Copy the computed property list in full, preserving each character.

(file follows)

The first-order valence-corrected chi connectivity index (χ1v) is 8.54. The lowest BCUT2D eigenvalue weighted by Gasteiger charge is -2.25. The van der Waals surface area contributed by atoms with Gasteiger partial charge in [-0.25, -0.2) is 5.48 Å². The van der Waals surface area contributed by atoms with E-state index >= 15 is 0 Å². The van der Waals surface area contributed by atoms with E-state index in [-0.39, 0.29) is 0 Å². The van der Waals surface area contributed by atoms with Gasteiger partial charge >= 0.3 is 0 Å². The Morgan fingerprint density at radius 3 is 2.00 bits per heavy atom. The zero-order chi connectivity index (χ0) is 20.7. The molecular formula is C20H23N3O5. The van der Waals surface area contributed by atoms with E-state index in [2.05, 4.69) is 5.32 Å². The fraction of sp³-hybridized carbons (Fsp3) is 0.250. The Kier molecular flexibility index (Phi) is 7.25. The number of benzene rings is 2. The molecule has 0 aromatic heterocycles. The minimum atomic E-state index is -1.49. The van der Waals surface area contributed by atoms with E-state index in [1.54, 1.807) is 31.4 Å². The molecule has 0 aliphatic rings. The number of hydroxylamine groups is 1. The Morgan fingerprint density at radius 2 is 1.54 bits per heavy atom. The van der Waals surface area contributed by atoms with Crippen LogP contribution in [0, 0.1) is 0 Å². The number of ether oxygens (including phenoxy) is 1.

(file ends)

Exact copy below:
The first-order valence-corrected chi connectivity index (χ1v) is 8.54. The lowest BCUT2D eigenvalue weighted by Gasteiger charge is -2.25. The van der Waals surface area contributed by atoms with Gasteiger partial charge in [-0.25, -0.2) is 5.48 Å². The van der Waals surface area contributed by atoms with E-state index >= 15 is 0 Å². The van der Waals surface area contributed by atoms with E-state index in [-0.39, 0.29) is 0 Å². The van der Waals surface area contributed by atoms with Gasteiger partial charge >= 0.3 is 0 Å². The Morgan fingerprint density at radius 3 is 2.00 bits per heavy atom. The zero-order chi connectivity index (χ0) is 20.7. The molecular formula is C20H23N3O5. The van der Waals surface area contributed by atoms with E-state index in [2.05, 4.69) is 5.32 Å². The fraction of sp³-hybridized carbons (Fsp3) is 0.250. The Kier molecular flexibility index (Phi) is 7.25. The number of benzene rings is 2. The molecule has 0 aromatic heterocycles. The minimum atomic E-state index is -1.49. The van der Waals surface area contributed by atoms with E-state index in [1.54, 1.807) is 31.4 Å². The molecule has 0 aliphatic rings. The number of hydroxylamine groups is 1. The Morgan fingerprint density at radius 2 is 1.54 bits per heavy atom. The van der Waals surface area contributed by atoms with Crippen LogP contribution in [0, 0.1) is 0 Å². The number of ether oxygens (including phenoxy) is 1.